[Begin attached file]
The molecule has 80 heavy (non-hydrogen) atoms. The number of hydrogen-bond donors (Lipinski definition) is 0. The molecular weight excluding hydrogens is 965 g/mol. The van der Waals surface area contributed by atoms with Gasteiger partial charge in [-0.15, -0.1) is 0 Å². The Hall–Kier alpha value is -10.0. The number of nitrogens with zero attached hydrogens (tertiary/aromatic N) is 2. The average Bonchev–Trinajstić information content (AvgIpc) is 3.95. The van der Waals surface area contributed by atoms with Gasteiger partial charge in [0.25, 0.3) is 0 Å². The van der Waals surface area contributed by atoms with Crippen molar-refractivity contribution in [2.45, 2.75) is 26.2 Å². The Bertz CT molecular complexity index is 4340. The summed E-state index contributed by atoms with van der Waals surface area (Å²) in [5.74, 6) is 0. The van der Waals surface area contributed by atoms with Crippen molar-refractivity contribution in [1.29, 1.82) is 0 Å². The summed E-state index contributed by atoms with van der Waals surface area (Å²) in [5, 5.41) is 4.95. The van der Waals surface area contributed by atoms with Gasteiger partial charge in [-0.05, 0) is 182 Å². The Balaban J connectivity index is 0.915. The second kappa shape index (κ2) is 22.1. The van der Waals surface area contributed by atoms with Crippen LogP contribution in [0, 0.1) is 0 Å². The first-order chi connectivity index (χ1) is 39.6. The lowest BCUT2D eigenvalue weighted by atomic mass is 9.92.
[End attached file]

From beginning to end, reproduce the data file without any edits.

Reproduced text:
The molecule has 80 heavy (non-hydrogen) atoms. The number of hydrogen-bond donors (Lipinski definition) is 0. The molecular weight excluding hydrogens is 965 g/mol. The van der Waals surface area contributed by atoms with Gasteiger partial charge in [-0.15, -0.1) is 0 Å². The Hall–Kier alpha value is -10.0. The number of nitrogens with zero attached hydrogens (tertiary/aromatic N) is 2. The average Bonchev–Trinajstić information content (AvgIpc) is 3.95. The van der Waals surface area contributed by atoms with Gasteiger partial charge in [0.25, 0.3) is 0 Å². The van der Waals surface area contributed by atoms with Crippen molar-refractivity contribution in [2.45, 2.75) is 26.2 Å². The Bertz CT molecular complexity index is 4340. The summed E-state index contributed by atoms with van der Waals surface area (Å²) in [5.74, 6) is 0. The van der Waals surface area contributed by atoms with Crippen molar-refractivity contribution in [1.29, 1.82) is 0 Å². The summed E-state index contributed by atoms with van der Waals surface area (Å²) in [5, 5.41) is 4.95. The van der Waals surface area contributed by atoms with Gasteiger partial charge in [-0.05, 0) is 182 Å². The Balaban J connectivity index is 0.915. The second kappa shape index (κ2) is 22.1. The van der Waals surface area contributed by atoms with Crippen LogP contribution in [0, 0.1) is 0 Å². The first-order chi connectivity index (χ1) is 39.6. The lowest BCUT2D eigenvalue weighted by atomic mass is 9.92.